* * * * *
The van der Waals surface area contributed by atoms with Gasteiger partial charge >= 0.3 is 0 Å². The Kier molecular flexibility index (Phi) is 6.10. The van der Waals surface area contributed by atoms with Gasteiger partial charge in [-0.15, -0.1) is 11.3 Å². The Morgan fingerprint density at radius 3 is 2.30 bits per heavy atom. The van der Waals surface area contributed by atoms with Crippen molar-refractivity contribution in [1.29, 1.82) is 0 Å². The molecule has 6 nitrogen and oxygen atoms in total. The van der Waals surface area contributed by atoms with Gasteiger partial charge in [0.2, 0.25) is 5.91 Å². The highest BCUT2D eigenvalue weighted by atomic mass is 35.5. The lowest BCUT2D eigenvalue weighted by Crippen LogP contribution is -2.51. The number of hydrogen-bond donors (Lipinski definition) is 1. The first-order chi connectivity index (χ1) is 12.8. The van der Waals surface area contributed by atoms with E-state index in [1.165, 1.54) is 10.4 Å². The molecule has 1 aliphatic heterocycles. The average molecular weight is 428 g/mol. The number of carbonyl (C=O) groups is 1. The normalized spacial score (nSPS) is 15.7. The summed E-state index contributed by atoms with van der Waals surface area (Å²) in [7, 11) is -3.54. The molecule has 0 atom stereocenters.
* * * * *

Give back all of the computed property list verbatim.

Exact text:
The van der Waals surface area contributed by atoms with Gasteiger partial charge >= 0.3 is 0 Å². The Kier molecular flexibility index (Phi) is 6.10. The van der Waals surface area contributed by atoms with Gasteiger partial charge in [-0.15, -0.1) is 11.3 Å². The Morgan fingerprint density at radius 3 is 2.30 bits per heavy atom. The van der Waals surface area contributed by atoms with Crippen molar-refractivity contribution in [1.29, 1.82) is 0 Å². The molecule has 6 nitrogen and oxygen atoms in total. The van der Waals surface area contributed by atoms with Gasteiger partial charge in [0.2, 0.25) is 5.91 Å². The highest BCUT2D eigenvalue weighted by atomic mass is 35.5. The lowest BCUT2D eigenvalue weighted by Crippen LogP contribution is -2.51. The number of hydrogen-bond donors (Lipinski definition) is 1. The first-order chi connectivity index (χ1) is 12.8. The van der Waals surface area contributed by atoms with E-state index in [1.165, 1.54) is 10.4 Å². The molecule has 1 aliphatic heterocycles. The average molecular weight is 428 g/mol. The number of carbonyl (C=O) groups is 1. The normalized spacial score (nSPS) is 15.7. The summed E-state index contributed by atoms with van der Waals surface area (Å²) in [7, 11) is -3.54. The molecule has 0 atom stereocenters.